For my father, nearing his eightieth year and finding himself ‘still here’, what makes him happy is researching the history of Ancient Rome, collecting sea shells and birdwatching.  No conflict with family there.

Is it selfish of this twice widowed old woman to pursue happiness in a way that conflicts with her family relationships and perhaps puts her life at risk?  Is she running from confronting what she describes as an acute sense of loneliness?  Or is it that the family is trying to suppress her instinct for sexual freedom?  Near the end of life, should one temper their desires with respect to other people’s wishes and their family duties?  Or is the woman’s predilection simply none of the family’s business?

I can’t decide.  I can’t even decide if I should decide.  What do you think?


Some Things I Hate About Chanel

At the international airport is an office called the Tourist Refund Scheme.  Tourists can spend their money, save their receipts and upon the day of departure claim their 10% GST back.  The government in its wisdom thinks this is good for business.  But nobody likes to work there because naturally this attracts a horde of locusts all brandishing wads of receipts.  There are long delays they chafe impatiently at and they get upset if receipts are ineligible for refunds.

And the receipts all detail orgies of spending that outline in merciless detail what shallow personal priorities people can have.  I mean, why do people spend $5000 and upwards on a Chanel handbag that wouldn’t even hold half the stuff I need to survive?  My male colleagues deplore the waste.  But the Chinese students love them.  Coming from a country where cheap fake brands are easily obtainable everywhere, the distinctive and unmistakeable stamp of authenticity holds a very special cachet for these girls who are probably starving themselves to get hold of a Chanel bag.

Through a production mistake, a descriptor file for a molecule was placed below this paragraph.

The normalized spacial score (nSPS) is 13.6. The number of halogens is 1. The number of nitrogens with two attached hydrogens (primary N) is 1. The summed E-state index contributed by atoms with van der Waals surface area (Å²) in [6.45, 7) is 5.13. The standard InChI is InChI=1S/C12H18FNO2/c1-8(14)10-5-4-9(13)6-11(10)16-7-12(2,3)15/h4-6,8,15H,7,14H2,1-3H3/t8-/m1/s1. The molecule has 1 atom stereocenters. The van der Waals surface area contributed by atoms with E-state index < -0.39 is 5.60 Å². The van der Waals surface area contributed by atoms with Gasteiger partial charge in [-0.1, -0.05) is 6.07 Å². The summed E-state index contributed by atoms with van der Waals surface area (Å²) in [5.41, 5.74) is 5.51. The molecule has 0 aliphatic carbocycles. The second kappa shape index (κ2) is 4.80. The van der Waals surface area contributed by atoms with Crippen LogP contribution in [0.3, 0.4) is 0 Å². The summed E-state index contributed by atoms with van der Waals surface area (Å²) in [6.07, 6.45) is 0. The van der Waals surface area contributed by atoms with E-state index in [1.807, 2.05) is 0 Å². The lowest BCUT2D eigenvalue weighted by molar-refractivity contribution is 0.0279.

Over the counter, hundreds of them are displayed for claims every day.  Each exquisite bag of quilted marshmallow with its signature strap of gleaming metal chain are discreetly viewed reposing on its bed of tissue paper in its neat cardboard cradle.  And oh yes, how can I forget?  There on each bag the famous silver interlocked CC logo stampthat each eager customer pays to advertise the Chanel brand.

A Chanel bag

A typical Chanel trophy bag

The Chanel receipts are always unimpeachable.  The ABN prominently displayed, a clear invoice number, the ATO requirement that receipts of over $1000 have the customer’s name and residential address always complied with, everything is easy to read.  Yes, Chanel is big business in a world where style and social stratification are the uniform code-names for success.  In the hands of a young graduate woman, the Chanel bag becomes a weapon to carve out her place in the world.

Except that this kind of conformism also breeds a multi-billion dollar industry of envy, imitation and deceit.  Fairly recently a bold, brassy, palatial new shopping centre has sprung up in the city where Chanel naturally has opened a store.  One afternoon as I was looking through one of the shops an assistant, all agog, told me that the Chanel store had just been robbed in broad daylight.  The audacious female thief had come in, ostensibly to try on bags before the mirror.  She had just got two armloads of different bags when she suddenly made a run for it, startling the security beef at the door who failed to stop her because he did not want to leave the store.  The loss? approximately $50,000.  On passing by later on I noticed the store was closed, sunk in humiliation, at a very early hour indeed.